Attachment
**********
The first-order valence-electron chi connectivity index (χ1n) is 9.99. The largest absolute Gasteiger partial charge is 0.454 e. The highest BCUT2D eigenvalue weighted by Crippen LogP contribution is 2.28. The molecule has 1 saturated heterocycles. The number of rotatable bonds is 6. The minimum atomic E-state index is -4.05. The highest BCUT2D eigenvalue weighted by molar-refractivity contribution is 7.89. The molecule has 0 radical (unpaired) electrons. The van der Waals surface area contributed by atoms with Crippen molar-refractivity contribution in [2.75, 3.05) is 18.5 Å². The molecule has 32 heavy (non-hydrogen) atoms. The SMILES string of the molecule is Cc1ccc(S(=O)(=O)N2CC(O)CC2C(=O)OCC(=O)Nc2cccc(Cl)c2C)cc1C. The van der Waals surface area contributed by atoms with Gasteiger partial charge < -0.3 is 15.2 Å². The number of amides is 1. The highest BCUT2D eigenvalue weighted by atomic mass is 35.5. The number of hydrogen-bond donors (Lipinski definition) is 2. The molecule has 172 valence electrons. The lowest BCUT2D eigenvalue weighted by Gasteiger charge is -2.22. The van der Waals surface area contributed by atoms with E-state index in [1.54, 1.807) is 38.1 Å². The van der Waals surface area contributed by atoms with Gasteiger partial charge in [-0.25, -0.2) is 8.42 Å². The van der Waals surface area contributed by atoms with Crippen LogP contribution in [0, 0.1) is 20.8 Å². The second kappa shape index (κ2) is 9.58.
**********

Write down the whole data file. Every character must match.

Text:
The first-order valence-electron chi connectivity index (χ1n) is 9.99. The largest absolute Gasteiger partial charge is 0.454 e. The highest BCUT2D eigenvalue weighted by Crippen LogP contribution is 2.28. The molecule has 1 saturated heterocycles. The number of rotatable bonds is 6. The minimum atomic E-state index is -4.05. The highest BCUT2D eigenvalue weighted by molar-refractivity contribution is 7.89. The molecule has 0 radical (unpaired) electrons. The van der Waals surface area contributed by atoms with Crippen molar-refractivity contribution in [2.75, 3.05) is 18.5 Å². The molecule has 32 heavy (non-hydrogen) atoms. The SMILES string of the molecule is Cc1ccc(S(=O)(=O)N2CC(O)CC2C(=O)OCC(=O)Nc2cccc(Cl)c2C)cc1C. The van der Waals surface area contributed by atoms with Gasteiger partial charge < -0.3 is 15.2 Å². The number of amides is 1. The highest BCUT2D eigenvalue weighted by atomic mass is 35.5. The number of hydrogen-bond donors (Lipinski definition) is 2. The molecule has 172 valence electrons. The lowest BCUT2D eigenvalue weighted by Gasteiger charge is -2.22. The van der Waals surface area contributed by atoms with E-state index in [1.54, 1.807) is 38.1 Å². The van der Waals surface area contributed by atoms with Gasteiger partial charge in [-0.25, -0.2) is 8.42 Å². The van der Waals surface area contributed by atoms with Crippen LogP contribution in [0, 0.1) is 20.8 Å². The second kappa shape index (κ2) is 9.58.